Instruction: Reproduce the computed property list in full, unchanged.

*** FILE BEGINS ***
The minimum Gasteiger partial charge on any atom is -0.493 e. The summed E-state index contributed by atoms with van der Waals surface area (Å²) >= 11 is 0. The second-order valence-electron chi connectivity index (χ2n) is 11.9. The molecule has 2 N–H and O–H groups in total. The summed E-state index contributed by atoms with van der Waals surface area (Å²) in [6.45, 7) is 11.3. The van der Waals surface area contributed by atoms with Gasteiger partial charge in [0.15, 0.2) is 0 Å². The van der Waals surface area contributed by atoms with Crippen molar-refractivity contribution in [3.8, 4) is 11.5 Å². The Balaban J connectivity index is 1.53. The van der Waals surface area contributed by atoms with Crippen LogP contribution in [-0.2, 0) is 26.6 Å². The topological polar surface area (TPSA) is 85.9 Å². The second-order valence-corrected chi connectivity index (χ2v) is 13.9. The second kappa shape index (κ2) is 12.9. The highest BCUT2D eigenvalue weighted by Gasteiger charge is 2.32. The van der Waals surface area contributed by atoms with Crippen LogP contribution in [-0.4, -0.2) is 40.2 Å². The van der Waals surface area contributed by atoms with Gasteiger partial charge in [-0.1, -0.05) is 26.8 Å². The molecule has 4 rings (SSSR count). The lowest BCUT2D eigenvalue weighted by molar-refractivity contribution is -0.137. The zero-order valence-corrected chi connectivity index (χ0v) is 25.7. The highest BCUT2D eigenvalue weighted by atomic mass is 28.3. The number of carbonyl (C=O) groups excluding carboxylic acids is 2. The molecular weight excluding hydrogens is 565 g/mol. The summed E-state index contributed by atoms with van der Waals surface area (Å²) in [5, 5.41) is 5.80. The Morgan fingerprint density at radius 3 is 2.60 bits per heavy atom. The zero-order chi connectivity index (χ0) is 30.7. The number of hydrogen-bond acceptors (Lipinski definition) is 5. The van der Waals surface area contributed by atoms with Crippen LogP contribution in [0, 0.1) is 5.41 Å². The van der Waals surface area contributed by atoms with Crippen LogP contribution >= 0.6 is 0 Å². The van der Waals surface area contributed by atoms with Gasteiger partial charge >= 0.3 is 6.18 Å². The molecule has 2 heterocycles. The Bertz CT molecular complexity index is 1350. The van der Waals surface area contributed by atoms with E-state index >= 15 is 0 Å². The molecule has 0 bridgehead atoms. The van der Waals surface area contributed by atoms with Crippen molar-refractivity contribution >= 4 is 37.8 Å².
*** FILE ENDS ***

The minimum Gasteiger partial charge on any atom is -0.493 e. The summed E-state index contributed by atoms with van der Waals surface area (Å²) >= 11 is 0. The second-order valence-electron chi connectivity index (χ2n) is 11.9. The molecule has 2 N–H and O–H groups in total. The summed E-state index contributed by atoms with van der Waals surface area (Å²) in [6.45, 7) is 11.3. The van der Waals surface area contributed by atoms with Gasteiger partial charge in [0.15, 0.2) is 0 Å². The van der Waals surface area contributed by atoms with Crippen molar-refractivity contribution in [3.8, 4) is 11.5 Å². The Balaban J connectivity index is 1.53. The van der Waals surface area contributed by atoms with Crippen LogP contribution in [-0.2, 0) is 26.6 Å². The topological polar surface area (TPSA) is 85.9 Å². The second-order valence-corrected chi connectivity index (χ2v) is 13.9. The second kappa shape index (κ2) is 12.9. The highest BCUT2D eigenvalue weighted by Gasteiger charge is 2.32. The van der Waals surface area contributed by atoms with Crippen LogP contribution in [-0.4, -0.2) is 40.2 Å². The van der Waals surface area contributed by atoms with Gasteiger partial charge in [-0.1, -0.05) is 26.8 Å². The molecule has 4 rings (SSSR count). The lowest BCUT2D eigenvalue weighted by molar-refractivity contribution is -0.137. The zero-order valence-corrected chi connectivity index (χ0v) is 25.7. The highest BCUT2D eigenvalue weighted by atomic mass is 28.3. The number of carbonyl (C=O) groups excluding carboxylic acids is 2. The molecular weight excluding hydrogens is 565 g/mol. The summed E-state index contributed by atoms with van der Waals surface area (Å²) in [5, 5.41) is 5.80. The Morgan fingerprint density at radius 3 is 2.60 bits per heavy atom. The zero-order chi connectivity index (χ0) is 30.7. The number of hydrogen-bond acceptors (Lipinski definition) is 5. The van der Waals surface area contributed by atoms with Crippen LogP contribution in [0, 0.1) is 5.41 Å². The van der Waals surface area contributed by atoms with Crippen LogP contribution >= 0.6 is 0 Å². The van der Waals surface area contributed by atoms with Gasteiger partial charge >= 0.3 is 6.18 Å². The molecule has 2 heterocycles. The Bertz CT molecular complexity index is 1350. The van der Waals surface area contributed by atoms with E-state index >= 15 is 0 Å². The molecule has 0 bridgehead atoms. The van der Waals surface area contributed by atoms with Crippen molar-refractivity contribution >= 4 is 37.8 Å².